Day 3: I slept in. Again. And I would have slept longer had my phone not rang. Rubbing my eyes and struggling to sit up, I heard myself telling a friend, “Dude, I can’t wait for this experiment to be over.” I left my apartment still half-asleep wearing a wrinkled hoodie and jeans and drove to the auto repair shop down the street. My car needed new brakes, and since I was working noon to 9 p.m. every day, a morning appointment had been the only option. Frazzled from the late night and weird morning, I forgot to check my calendar and also missed an important 1 p.m. meeting with my largest client.

Those first three days set the tone for the entire two weeks.

On the morning of Day 14, I sat in bed reflecting on the experiment. Probably most surprising was the fact that it hadn’t changed how I felt at all. Despite a dramatic “improvement” to my schedule, I was just as unhappy and just as overwhelmed.

That’s when my mind drifted back to a conversation with a mentor of mine from several years earlier. My company was just getting off the ground at the time, and I was complaining about the stress. After listening to me, he said, “Stress doesn’t come from work. It comes from worrying about work. Why are you worrying so much?”

Suddenly, I realized that I was missing the point. The lesson I was supposed to learn from this experiment had nothing to do with my schedule at all. The reason the experiment failed was that, no matter how much my schedule improved or how much time I spent on fun and relaxing activities, I was still me.

I was still beating myself up over every dumb mistake. I was still saying terrible things to myself every time I fell short. I was still constantly worrying that I wasn’t good enough, smart enough, or productive enough. I was still eating poorly, still not making time for rejuvenating activities, still overwhelmed by my to-do list. The only thing that had changed was my sleep schedule. And it had changed for the worse.

The lesson I needed to learn was much deeper.

Imagine a little kid playing soccer. He runs back and forth, out of breath, trying his hardest. It’s cute to watch because the ball is almost as big as he is. But he’s so determined, and he’s trying so hard. He even makes a couple of goals, which you find impressive.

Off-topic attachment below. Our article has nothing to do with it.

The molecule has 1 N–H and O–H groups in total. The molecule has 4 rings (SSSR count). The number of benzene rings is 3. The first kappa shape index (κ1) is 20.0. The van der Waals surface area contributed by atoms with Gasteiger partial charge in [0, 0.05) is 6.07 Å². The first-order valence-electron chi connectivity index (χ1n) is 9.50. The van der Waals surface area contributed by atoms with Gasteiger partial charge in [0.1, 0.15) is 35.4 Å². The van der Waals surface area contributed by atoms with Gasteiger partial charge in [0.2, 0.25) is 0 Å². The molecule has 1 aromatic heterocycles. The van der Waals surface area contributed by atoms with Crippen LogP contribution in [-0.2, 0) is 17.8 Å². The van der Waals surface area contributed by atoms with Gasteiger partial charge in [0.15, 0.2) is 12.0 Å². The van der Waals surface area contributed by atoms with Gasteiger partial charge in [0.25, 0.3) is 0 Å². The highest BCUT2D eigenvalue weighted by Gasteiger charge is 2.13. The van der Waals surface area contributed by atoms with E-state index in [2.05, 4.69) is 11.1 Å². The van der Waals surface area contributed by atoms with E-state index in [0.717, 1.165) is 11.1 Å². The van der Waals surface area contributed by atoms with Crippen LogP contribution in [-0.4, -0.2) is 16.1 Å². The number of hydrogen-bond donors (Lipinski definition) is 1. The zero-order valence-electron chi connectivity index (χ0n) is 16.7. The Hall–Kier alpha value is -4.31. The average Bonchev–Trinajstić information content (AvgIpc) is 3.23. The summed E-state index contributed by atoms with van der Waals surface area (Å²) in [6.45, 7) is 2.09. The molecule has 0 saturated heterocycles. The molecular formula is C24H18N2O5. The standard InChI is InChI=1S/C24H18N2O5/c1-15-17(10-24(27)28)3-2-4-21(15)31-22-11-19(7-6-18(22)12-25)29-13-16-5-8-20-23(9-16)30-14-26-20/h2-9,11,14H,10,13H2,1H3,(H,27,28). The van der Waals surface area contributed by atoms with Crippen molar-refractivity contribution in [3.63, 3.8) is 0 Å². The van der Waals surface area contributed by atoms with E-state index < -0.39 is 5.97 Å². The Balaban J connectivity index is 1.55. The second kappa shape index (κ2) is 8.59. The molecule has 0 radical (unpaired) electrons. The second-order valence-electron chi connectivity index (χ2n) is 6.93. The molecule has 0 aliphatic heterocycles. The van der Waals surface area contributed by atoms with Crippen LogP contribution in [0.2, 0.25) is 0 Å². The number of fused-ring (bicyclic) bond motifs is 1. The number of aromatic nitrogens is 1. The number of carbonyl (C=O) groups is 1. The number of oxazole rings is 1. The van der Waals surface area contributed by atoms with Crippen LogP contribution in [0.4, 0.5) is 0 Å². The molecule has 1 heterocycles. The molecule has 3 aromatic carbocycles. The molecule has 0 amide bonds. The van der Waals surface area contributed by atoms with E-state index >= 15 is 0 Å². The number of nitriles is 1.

But then, the little kid trips over an untied shoelace and falls face first onto the grassy field. Immediately, his dad jumps up from the stands and screams, “Are you serious? You can’t even run down the field without falling? You’re such a loser!”

Witnessing this scene would make even the coldest heart burn with anger toward the little kid’s dad. Words like these leave wounds that aren’t easily forgotten, and we know this because we often use them on ourselves when we mess up. Perhaps that’s why it makes us so angry to hear them used on others.

But somewhere along the way, as we’ve grown up, we’ve decided that we are no longer the cute little kid on the soccer field. We’ve decided that we no longer deserve encouragement and grace. We’ve decided that it’s better to whisper hurtful things to ourselves than to cheer ourselves on.

While we may no longer see that little kid when we look in the mirror, deep in our hearts we know that we are still very much him. Every morning, we get out of bed and we do the best we know how. It’s hard, because our goals and dreams are so much bigger than we are, which makes the fact that we’ve already done so much pretty impressive. But we also fall short a lot, and that’s life.

While this experiment changed my schedule for two weeks, it didn’t change me. And that’s why it failed. It’s been several days since it ended, and my life is now back to normal with it’s long hours, early mornings, and late nights. But I’m happier and more productive than I’ve been in a long time.

While this was definitely the worst productivity experiment I’ve ever tried, I’m grateful for it because it taught me that I am still the little kid on the soccer field. It taught me that my happiness has nothing to do with where I go or what I do. And it taught me that kindness isn’t just for other people. I’ve decided to start cheering myself on.

– Jesse Lear is the co-founder of V.I.P. Waste Services, a company that contracts with apartment communities to pick up trash and recyclables from residents’ doors as a luxury amenity.

我来点评

  最新文章

最新文章:

500强情报中心

财富专栏